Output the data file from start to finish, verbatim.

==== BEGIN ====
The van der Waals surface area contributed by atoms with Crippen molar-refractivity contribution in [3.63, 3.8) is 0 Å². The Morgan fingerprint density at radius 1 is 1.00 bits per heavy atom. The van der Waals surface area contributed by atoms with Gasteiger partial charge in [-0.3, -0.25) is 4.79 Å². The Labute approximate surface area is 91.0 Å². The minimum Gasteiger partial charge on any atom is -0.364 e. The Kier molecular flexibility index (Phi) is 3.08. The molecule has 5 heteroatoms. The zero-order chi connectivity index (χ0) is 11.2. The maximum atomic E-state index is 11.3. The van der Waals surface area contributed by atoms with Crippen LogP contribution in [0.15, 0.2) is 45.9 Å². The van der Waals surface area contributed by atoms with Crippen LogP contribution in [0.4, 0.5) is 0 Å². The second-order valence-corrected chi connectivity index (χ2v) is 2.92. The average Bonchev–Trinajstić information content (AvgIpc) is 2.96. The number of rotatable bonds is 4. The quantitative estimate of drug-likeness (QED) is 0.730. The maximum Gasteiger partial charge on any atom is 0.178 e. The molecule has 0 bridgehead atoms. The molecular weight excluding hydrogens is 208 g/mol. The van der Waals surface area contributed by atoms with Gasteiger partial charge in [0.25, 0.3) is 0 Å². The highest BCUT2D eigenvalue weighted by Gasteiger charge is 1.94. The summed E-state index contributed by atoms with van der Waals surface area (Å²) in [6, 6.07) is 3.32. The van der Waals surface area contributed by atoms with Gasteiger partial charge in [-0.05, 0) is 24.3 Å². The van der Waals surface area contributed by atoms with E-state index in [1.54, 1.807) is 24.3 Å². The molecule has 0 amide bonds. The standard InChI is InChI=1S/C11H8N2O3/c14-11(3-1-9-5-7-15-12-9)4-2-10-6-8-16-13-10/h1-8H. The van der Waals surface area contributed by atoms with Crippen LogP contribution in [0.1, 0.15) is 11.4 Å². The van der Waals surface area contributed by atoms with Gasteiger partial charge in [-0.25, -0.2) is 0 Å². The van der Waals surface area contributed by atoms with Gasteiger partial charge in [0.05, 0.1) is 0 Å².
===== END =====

The van der Waals surface area contributed by atoms with Crippen molar-refractivity contribution in [3.63, 3.8) is 0 Å². The Morgan fingerprint density at radius 1 is 1.00 bits per heavy atom. The van der Waals surface area contributed by atoms with Gasteiger partial charge in [-0.3, -0.25) is 4.79 Å². The Labute approximate surface area is 91.0 Å². The minimum Gasteiger partial charge on any atom is -0.364 e. The Kier molecular flexibility index (Phi) is 3.08. The molecule has 5 heteroatoms. The zero-order chi connectivity index (χ0) is 11.2. The maximum atomic E-state index is 11.3. The van der Waals surface area contributed by atoms with Crippen LogP contribution in [0.15, 0.2) is 45.9 Å². The van der Waals surface area contributed by atoms with Crippen LogP contribution in [0.4, 0.5) is 0 Å². The second-order valence-corrected chi connectivity index (χ2v) is 2.92. The average Bonchev–Trinajstić information content (AvgIpc) is 2.96. The number of rotatable bonds is 4. The quantitative estimate of drug-likeness (QED) is 0.730. The maximum Gasteiger partial charge on any atom is 0.178 e. The molecule has 0 bridgehead atoms. The molecular weight excluding hydrogens is 208 g/mol. The van der Waals surface area contributed by atoms with Gasteiger partial charge in [0.25, 0.3) is 0 Å². The highest BCUT2D eigenvalue weighted by Gasteiger charge is 1.94. The summed E-state index contributed by atoms with van der Waals surface area (Å²) in [6, 6.07) is 3.32. The van der Waals surface area contributed by atoms with Gasteiger partial charge in [-0.05, 0) is 24.3 Å². The van der Waals surface area contributed by atoms with E-state index in [1.54, 1.807) is 24.3 Å². The molecule has 0 amide bonds. The standard InChI is InChI=1S/C11H8N2O3/c14-11(3-1-9-5-7-15-12-9)4-2-10-6-8-16-13-10/h1-8H. The van der Waals surface area contributed by atoms with Crippen LogP contribution in [0.1, 0.15) is 11.4 Å². The van der Waals surface area contributed by atoms with Gasteiger partial charge in [-0.25, -0.2) is 0 Å². The van der Waals surface area contributed by atoms with Gasteiger partial charge in [0.05, 0.1) is 0 Å².